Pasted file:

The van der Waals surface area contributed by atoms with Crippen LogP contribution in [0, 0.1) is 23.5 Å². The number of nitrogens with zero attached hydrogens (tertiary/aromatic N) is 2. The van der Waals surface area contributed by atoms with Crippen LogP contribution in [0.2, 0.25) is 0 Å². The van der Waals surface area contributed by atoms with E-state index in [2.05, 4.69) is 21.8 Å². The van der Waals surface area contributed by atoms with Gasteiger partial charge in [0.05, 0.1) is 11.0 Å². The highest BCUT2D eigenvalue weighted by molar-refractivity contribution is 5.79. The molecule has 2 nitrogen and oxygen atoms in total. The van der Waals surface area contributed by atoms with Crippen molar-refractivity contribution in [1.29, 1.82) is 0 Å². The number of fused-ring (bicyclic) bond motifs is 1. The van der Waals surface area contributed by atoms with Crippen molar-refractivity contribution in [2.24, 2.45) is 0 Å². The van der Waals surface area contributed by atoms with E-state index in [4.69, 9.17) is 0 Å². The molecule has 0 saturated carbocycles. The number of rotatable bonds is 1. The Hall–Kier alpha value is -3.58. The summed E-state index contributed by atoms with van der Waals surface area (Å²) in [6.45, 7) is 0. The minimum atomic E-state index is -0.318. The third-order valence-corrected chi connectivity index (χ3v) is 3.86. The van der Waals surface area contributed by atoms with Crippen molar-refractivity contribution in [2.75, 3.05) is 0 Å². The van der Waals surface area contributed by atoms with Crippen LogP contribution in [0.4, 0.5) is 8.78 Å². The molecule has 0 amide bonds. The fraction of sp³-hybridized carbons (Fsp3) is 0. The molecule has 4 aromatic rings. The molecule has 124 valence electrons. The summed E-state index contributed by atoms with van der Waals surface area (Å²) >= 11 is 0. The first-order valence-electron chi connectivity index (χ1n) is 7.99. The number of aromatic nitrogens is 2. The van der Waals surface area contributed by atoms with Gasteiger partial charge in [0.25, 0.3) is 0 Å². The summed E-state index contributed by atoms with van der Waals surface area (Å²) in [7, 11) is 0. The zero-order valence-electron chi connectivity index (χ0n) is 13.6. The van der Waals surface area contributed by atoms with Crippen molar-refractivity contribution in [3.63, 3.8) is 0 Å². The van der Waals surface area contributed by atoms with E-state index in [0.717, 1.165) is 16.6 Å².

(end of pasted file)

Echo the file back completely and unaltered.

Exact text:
The van der Waals surface area contributed by atoms with Crippen LogP contribution in [0, 0.1) is 23.5 Å². The number of nitrogens with zero attached hydrogens (tertiary/aromatic N) is 2. The van der Waals surface area contributed by atoms with Crippen LogP contribution in [0.2, 0.25) is 0 Å². The van der Waals surface area contributed by atoms with E-state index in [2.05, 4.69) is 21.8 Å². The van der Waals surface area contributed by atoms with Gasteiger partial charge in [0.05, 0.1) is 11.0 Å². The highest BCUT2D eigenvalue weighted by molar-refractivity contribution is 5.79. The molecule has 2 nitrogen and oxygen atoms in total. The van der Waals surface area contributed by atoms with Crippen molar-refractivity contribution in [1.29, 1.82) is 0 Å². The number of fused-ring (bicyclic) bond motifs is 1. The van der Waals surface area contributed by atoms with Crippen molar-refractivity contribution in [2.24, 2.45) is 0 Å². The van der Waals surface area contributed by atoms with E-state index in [4.69, 9.17) is 0 Å². The molecule has 0 saturated carbocycles. The number of rotatable bonds is 1. The Hall–Kier alpha value is -3.58. The summed E-state index contributed by atoms with van der Waals surface area (Å²) in [6.45, 7) is 0. The minimum atomic E-state index is -0.318. The third-order valence-corrected chi connectivity index (χ3v) is 3.86. The van der Waals surface area contributed by atoms with Crippen molar-refractivity contribution in [2.75, 3.05) is 0 Å². The van der Waals surface area contributed by atoms with Crippen LogP contribution in [0.4, 0.5) is 8.78 Å². The molecule has 0 amide bonds. The fraction of sp³-hybridized carbons (Fsp3) is 0. The molecule has 4 aromatic rings. The molecule has 124 valence electrons. The summed E-state index contributed by atoms with van der Waals surface area (Å²) >= 11 is 0. The first-order valence-electron chi connectivity index (χ1n) is 7.99. The number of aromatic nitrogens is 2. The van der Waals surface area contributed by atoms with Gasteiger partial charge in [0.25, 0.3) is 0 Å². The summed E-state index contributed by atoms with van der Waals surface area (Å²) in [7, 11) is 0. The zero-order valence-electron chi connectivity index (χ0n) is 13.6. The van der Waals surface area contributed by atoms with Crippen molar-refractivity contribution in [3.63, 3.8) is 0 Å². The van der Waals surface area contributed by atoms with E-state index in [0.717, 1.165) is 16.6 Å².